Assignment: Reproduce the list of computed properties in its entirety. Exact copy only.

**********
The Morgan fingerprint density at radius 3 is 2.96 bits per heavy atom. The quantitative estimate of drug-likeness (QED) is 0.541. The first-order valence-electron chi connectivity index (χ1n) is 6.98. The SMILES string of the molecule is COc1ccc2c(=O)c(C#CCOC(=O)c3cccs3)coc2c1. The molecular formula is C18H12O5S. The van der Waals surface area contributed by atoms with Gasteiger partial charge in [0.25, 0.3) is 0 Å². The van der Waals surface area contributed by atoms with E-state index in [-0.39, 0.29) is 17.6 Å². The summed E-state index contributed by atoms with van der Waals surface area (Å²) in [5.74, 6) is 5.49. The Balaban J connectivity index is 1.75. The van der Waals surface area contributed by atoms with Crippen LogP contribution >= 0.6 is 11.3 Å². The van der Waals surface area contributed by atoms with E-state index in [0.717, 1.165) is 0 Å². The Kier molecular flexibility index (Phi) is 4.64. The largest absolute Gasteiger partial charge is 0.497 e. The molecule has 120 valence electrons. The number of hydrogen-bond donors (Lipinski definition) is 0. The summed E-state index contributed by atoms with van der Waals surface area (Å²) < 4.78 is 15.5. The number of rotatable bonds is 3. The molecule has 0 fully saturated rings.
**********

The Morgan fingerprint density at radius 3 is 2.96 bits per heavy atom. The quantitative estimate of drug-likeness (QED) is 0.541. The first-order valence-electron chi connectivity index (χ1n) is 6.98. The SMILES string of the molecule is COc1ccc2c(=O)c(C#CCOC(=O)c3cccs3)coc2c1. The molecular formula is C18H12O5S. The van der Waals surface area contributed by atoms with Gasteiger partial charge in [0.25, 0.3) is 0 Å². The van der Waals surface area contributed by atoms with E-state index in [-0.39, 0.29) is 17.6 Å². The summed E-state index contributed by atoms with van der Waals surface area (Å²) in [5.74, 6) is 5.49. The Balaban J connectivity index is 1.75. The van der Waals surface area contributed by atoms with Crippen LogP contribution >= 0.6 is 11.3 Å². The van der Waals surface area contributed by atoms with E-state index in [0.717, 1.165) is 0 Å². The Kier molecular flexibility index (Phi) is 4.64. The largest absolute Gasteiger partial charge is 0.497 e. The molecule has 120 valence electrons. The number of hydrogen-bond donors (Lipinski definition) is 0. The summed E-state index contributed by atoms with van der Waals surface area (Å²) < 4.78 is 15.5. The number of rotatable bonds is 3. The molecule has 0 fully saturated rings.